By Barbara Mitchell
Q: I'm burned out in my current job, and what I really want is a job with less stress. What can I do to convince prospective employers that I am a hard worker and will give a job 100 percent but am hoping to work at a different pace?
A: It's good that you're aware that you're burned out. Too many people keep going until they get sick or injured on the job before they understand they're no longer at their best.
Before you make the decision to look for a new job—and assuming that, other than the stress level, you still like your current position—explore whether your job can be restructured to fit your needs. If that's not possible, then it's time to think about finding a new position that will allow you to be productive at a less demanding pace.
Start by listing what causes stress in your current job. Is it unrealistic deadlines? Is it a manager who expects you to be available 24/7? Is it the commute that's getting you down? What about the job itself—has it lost its appeal for you? Next, make a list or write a description of what you want in your next job. Finally, make a list of your skills and abilities. Write down what you know you're good at and what you enjoy most about work and working relationships.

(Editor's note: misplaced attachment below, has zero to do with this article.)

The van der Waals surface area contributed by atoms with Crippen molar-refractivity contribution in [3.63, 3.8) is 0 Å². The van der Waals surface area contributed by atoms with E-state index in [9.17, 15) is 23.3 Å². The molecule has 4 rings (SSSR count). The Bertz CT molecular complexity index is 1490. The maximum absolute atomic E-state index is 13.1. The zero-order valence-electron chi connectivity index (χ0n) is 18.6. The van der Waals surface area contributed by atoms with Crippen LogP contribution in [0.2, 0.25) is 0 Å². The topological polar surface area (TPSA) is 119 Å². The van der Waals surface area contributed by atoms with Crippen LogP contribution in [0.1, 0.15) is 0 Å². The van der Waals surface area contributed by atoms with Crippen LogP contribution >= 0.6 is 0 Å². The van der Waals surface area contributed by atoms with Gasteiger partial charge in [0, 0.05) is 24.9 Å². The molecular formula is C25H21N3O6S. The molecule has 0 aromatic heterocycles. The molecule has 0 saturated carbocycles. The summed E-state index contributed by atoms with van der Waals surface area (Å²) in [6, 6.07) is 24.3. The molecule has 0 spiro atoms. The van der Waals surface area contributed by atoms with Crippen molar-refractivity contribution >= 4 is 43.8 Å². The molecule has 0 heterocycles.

Ask your prospective manager to describe how he or she manages the team and how expectations are set and managed.
Fast-forward to the job search: In an interview, you don't have to tell the prospective employer that your last job stressed you out. Focus on selling your skills and how they are a great fit for the open position.
Remember that you will also be evaluating your potential new employer. Ask good questions and observe the culture while you are visiting the office for the interview. Ask your prospective manager to describe how he or she manages the team and how expectations are set and managed. Do you get a sense that this person values employees? Do you think he or she sets clear expectations?
If you think an organization might be the right place for you, use your LinkedIn connections to do some additional research on the culture. Connect with people who either currently work there or who have worked there to ask about the working atmosphere.
Be sure you're comfortable with how you will answer the question, "Why are you in the job market?" A perfectly acceptable answer is that you're looking for a growth opportunity that didn't exist at your previous employer, and most interviewers will leave it there.
Good luck finding a new place where you can be productive but not stressed. Keep in mind that there is no shame in looking for a less stressful job. You'll still work hard and be committed to the organization—you'll just be able to do it with less stress!
Barbara Mitchell is a human resources and management consultant and author of The Big Book of HR and The Essential Workplace Conflict Handbook. Do you have a question you'd like her to answer in "Ask the Expert"? Send it to [email protected]